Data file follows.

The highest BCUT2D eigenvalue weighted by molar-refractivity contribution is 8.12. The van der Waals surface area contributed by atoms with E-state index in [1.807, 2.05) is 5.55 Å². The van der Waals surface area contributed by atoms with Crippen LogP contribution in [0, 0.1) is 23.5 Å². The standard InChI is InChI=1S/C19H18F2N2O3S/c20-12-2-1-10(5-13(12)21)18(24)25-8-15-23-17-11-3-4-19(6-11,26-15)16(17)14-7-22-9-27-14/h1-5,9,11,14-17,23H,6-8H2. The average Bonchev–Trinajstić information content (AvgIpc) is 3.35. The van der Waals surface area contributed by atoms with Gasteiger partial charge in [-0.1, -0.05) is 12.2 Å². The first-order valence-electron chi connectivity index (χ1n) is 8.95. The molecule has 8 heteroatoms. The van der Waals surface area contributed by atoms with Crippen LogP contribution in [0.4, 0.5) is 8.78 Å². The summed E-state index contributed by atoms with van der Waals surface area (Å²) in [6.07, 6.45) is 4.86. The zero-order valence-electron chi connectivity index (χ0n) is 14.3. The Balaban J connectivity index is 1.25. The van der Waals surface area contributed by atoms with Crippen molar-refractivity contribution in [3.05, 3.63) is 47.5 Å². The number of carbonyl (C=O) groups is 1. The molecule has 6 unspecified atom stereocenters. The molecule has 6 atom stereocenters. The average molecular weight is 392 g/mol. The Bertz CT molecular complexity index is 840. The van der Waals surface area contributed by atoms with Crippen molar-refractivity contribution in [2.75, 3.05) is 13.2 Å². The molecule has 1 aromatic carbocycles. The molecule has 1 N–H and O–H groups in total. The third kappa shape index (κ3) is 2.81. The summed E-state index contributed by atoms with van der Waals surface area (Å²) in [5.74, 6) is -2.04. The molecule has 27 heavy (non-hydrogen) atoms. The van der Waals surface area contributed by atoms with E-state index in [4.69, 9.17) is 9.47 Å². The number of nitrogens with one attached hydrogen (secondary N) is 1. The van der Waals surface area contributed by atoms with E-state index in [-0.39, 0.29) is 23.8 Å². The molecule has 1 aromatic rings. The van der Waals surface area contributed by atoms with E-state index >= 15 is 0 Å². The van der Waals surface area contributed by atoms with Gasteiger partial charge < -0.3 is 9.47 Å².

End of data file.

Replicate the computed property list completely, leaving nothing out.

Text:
The highest BCUT2D eigenvalue weighted by molar-refractivity contribution is 8.12. The van der Waals surface area contributed by atoms with E-state index in [1.807, 2.05) is 5.55 Å². The van der Waals surface area contributed by atoms with Crippen LogP contribution in [0, 0.1) is 23.5 Å². The standard InChI is InChI=1S/C19H18F2N2O3S/c20-12-2-1-10(5-13(12)21)18(24)25-8-15-23-17-11-3-4-19(6-11,26-15)16(17)14-7-22-9-27-14/h1-5,9,11,14-17,23H,6-8H2. The average Bonchev–Trinajstić information content (AvgIpc) is 3.35. The van der Waals surface area contributed by atoms with Gasteiger partial charge in [-0.1, -0.05) is 12.2 Å². The first-order valence-electron chi connectivity index (χ1n) is 8.95. The molecule has 8 heteroatoms. The van der Waals surface area contributed by atoms with Crippen LogP contribution in [0.4, 0.5) is 8.78 Å². The summed E-state index contributed by atoms with van der Waals surface area (Å²) in [6.07, 6.45) is 4.86. The zero-order valence-electron chi connectivity index (χ0n) is 14.3. The Balaban J connectivity index is 1.25. The van der Waals surface area contributed by atoms with Crippen molar-refractivity contribution in [3.05, 3.63) is 47.5 Å². The number of carbonyl (C=O) groups is 1. The molecule has 6 unspecified atom stereocenters. The molecule has 6 atom stereocenters. The average molecular weight is 392 g/mol. The Bertz CT molecular complexity index is 840. The van der Waals surface area contributed by atoms with Crippen molar-refractivity contribution in [2.75, 3.05) is 13.2 Å². The molecule has 1 aromatic carbocycles. The molecule has 1 N–H and O–H groups in total. The third kappa shape index (κ3) is 2.81. The summed E-state index contributed by atoms with van der Waals surface area (Å²) in [5.74, 6) is -2.04. The molecule has 27 heavy (non-hydrogen) atoms. The van der Waals surface area contributed by atoms with E-state index in [4.69, 9.17) is 9.47 Å². The number of nitrogens with one attached hydrogen (secondary N) is 1. The van der Waals surface area contributed by atoms with E-state index in [-0.39, 0.29) is 23.8 Å². The molecule has 1 aromatic rings. The van der Waals surface area contributed by atoms with E-state index >= 15 is 0 Å². The van der Waals surface area contributed by atoms with Gasteiger partial charge < -0.3 is 9.47 Å².